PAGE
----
It’s not so much that Pierre Poilievre drew a crowd to an event in downtown Toronto. It’s that after the rally, hundreds stood in a long, swirling line for as long as an hour-and-a-half, waiting for a picture and a few words with the politician and his wife, Anaida.
So if you are still wondering: Yes, this is a thing. Mr. Poilievre has hit a nerve, and has some people responding in a rare way in Canadian politics: expending shoe leather to hear a politician speak.
That doesn’t mean Toronto is turning Tory blue under Mr. Poilievre’s spell, because even 1,000 people is a small slice of the Greater Toronto Area’s six million. It doesn’t even mean Mr. Poilievre, widely considered the front-runner in the Conservative leadership race, will win his own party’s top job, though it sure gives the impression he probably will.
But getting people to go to a Canadian political event is a chore – let alone waiting hours in line for an opposition MP. There were 650 people in the Steam Whistle Roundhouse near the CN Tower, and 400 more in a nearby room. Perhaps 300 joined a long, winding line to meet “Pierre” for a picture. And waited.
There was a 45-year-old self-described life-long Liberal voter worried about inflation. There was couple of young women who had never done anything political before protesting against lockdowns. There were veteran Tories, committed poli-sci kids, but also a 45-year-old who usually voted NDP. There was a couple in their 20s who think they might never be able to buy a house.
A lot of the people in that picture line said they’d never been to a political rally before.
Mr. Poilievre’s already-honed stump speech, built from the slogan that he’s out to help people take back control of their lives, told listeners “big, bossy governments” have pushed normal life beyond the reach of ordinary folks.
He moved from pandemic exhaustion – a depressed 14-year-old girl, business owners forced to shut, and “the hard-working trucker who lost his job because of a personal medical decision” – to “economic freedoms” being curtailed by inflation.
There were lines about pipelines and defunding the CBC, but much more about people struggling to afford food or gas, and – this gets a reaction in Toronto – buy a home. He laid the blame for inflation on government ballooning deficits and the Bank of Canada “printing money” to pay for it. That allowed the “investor class” to bid up house prices beyond the reach of ordinary folks, he said.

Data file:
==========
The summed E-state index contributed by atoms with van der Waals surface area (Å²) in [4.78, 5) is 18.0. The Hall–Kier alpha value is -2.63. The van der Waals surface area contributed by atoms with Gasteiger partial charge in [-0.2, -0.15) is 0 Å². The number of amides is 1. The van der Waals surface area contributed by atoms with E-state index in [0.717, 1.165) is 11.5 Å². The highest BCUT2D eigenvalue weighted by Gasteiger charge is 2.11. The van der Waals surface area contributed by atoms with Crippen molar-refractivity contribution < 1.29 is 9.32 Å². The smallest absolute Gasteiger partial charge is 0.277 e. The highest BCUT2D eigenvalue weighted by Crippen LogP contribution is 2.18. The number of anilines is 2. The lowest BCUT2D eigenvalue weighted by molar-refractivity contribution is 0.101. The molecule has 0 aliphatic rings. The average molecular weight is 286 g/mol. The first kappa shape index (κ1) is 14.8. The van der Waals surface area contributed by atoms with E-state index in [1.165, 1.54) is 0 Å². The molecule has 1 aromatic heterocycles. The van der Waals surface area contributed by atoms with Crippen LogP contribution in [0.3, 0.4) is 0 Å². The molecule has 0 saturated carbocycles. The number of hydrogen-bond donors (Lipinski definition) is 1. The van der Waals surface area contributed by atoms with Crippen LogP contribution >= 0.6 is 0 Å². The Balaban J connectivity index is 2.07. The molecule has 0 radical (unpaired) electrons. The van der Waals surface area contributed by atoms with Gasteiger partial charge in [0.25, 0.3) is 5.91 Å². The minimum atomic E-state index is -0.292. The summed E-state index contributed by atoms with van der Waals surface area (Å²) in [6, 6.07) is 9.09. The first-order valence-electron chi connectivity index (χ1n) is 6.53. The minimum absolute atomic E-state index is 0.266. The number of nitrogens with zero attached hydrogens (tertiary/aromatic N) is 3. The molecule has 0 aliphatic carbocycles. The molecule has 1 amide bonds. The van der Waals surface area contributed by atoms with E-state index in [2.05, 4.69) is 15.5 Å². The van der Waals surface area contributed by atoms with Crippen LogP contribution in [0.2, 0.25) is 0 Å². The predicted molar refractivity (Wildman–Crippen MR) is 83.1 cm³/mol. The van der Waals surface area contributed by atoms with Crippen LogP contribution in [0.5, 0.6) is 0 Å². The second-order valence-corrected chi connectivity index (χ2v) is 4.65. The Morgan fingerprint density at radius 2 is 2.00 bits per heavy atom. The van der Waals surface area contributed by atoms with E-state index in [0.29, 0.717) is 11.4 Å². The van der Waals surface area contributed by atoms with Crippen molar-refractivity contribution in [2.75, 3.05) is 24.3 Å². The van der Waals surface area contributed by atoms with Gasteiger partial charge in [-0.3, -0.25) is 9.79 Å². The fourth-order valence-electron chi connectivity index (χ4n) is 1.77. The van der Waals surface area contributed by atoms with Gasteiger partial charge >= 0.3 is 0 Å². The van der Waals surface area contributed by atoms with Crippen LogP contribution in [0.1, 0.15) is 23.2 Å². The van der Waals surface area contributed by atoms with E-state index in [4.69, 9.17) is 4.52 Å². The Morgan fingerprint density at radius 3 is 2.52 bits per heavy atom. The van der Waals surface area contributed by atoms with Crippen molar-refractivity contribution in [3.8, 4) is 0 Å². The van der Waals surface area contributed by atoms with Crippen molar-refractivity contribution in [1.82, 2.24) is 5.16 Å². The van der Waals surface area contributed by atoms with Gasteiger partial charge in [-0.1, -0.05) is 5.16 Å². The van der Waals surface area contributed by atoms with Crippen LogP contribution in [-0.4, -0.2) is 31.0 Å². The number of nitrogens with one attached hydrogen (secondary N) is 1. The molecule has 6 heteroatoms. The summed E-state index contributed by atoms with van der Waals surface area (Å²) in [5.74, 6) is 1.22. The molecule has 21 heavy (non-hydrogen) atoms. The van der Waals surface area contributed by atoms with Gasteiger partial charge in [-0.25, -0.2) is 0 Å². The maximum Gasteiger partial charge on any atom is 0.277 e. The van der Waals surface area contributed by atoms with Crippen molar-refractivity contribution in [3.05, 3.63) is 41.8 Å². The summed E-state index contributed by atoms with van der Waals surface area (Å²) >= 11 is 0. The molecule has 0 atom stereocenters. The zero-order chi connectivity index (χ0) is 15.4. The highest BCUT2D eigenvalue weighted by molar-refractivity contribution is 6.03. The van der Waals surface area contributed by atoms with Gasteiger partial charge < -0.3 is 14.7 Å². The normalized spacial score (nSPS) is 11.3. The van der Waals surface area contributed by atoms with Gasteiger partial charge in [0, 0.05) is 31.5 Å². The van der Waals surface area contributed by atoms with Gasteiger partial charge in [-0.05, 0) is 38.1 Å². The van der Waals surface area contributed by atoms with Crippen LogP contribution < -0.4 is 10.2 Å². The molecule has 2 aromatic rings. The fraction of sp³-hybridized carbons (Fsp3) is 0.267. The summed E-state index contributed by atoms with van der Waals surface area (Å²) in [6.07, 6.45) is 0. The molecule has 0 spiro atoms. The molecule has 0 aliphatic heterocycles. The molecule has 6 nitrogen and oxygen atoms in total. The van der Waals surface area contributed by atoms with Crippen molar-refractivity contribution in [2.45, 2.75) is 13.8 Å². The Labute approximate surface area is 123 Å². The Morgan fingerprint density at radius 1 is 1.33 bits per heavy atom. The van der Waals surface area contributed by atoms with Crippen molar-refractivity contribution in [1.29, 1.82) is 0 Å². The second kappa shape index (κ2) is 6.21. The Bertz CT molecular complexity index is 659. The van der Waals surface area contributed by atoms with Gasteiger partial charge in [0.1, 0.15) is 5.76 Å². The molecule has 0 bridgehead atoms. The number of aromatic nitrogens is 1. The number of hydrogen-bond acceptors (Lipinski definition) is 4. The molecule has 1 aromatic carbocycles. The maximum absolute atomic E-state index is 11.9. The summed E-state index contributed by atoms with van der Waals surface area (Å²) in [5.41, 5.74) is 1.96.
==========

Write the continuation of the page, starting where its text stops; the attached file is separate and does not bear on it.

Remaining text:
And he argued government internet-regulation bills to promote Canadian content or create a digital safety commissioner amount to online censorship.
The Toronto crowd isn’t all “freedom convoy” activists. Several, like Kevin Yang, 32, said vaccination should be encouraged, but no one should lose their job for being unvaccinated. Alex Paul, 26, sympathized with some of the convoy cause but not border blockades.
But there were as many folks in that line talking about perceived internet censorship. More talked about inflation and house prices – that normal life is being pushed out of reach.
Sam John, 26, said he moved back with his family in the city’s Scarborough neighbourhood, and Toronto rents are making it unaffordable to move out again. He has been following Mr. Poilievre on social media.
Kyle Morin, 45, said he always voted NDP in the past, but joined the Conservative Party “as of 15 minutes ago” to vote for Mr. Poilievre. “Everything he touches on, inflation, affordability, the ability of regular Canadians to be able to live – our current government just seems so out of touch with reality,” he said.
Oh, there is lots of disagreement about whether the Bank of Canada’s “money-printing” – buying huge amounts of government bonds in 2020 and 2021 – is much to blame for house-price increases. And, of course, the goal of that was to avert recession. Mr. Poilievre is right to complain that restrictive municipal permitting can slow the pace of house building, but his proposal to have federal bureaucrats judge local permits and cut recalcitrant cities off infrastructure funds is a mess.
But those arguments weren’t the issue for the crowd. It shouldn’t be a surprise that after two years of pandemic restrictions, even important ones, there are people who feel strongly that government has been telling them what to do, rather than listening to them.
Mr. Poilievre ties that into the idea that ordinary folks are being cut out of the normal life that should be within reach – and folks are coming out to hear it.
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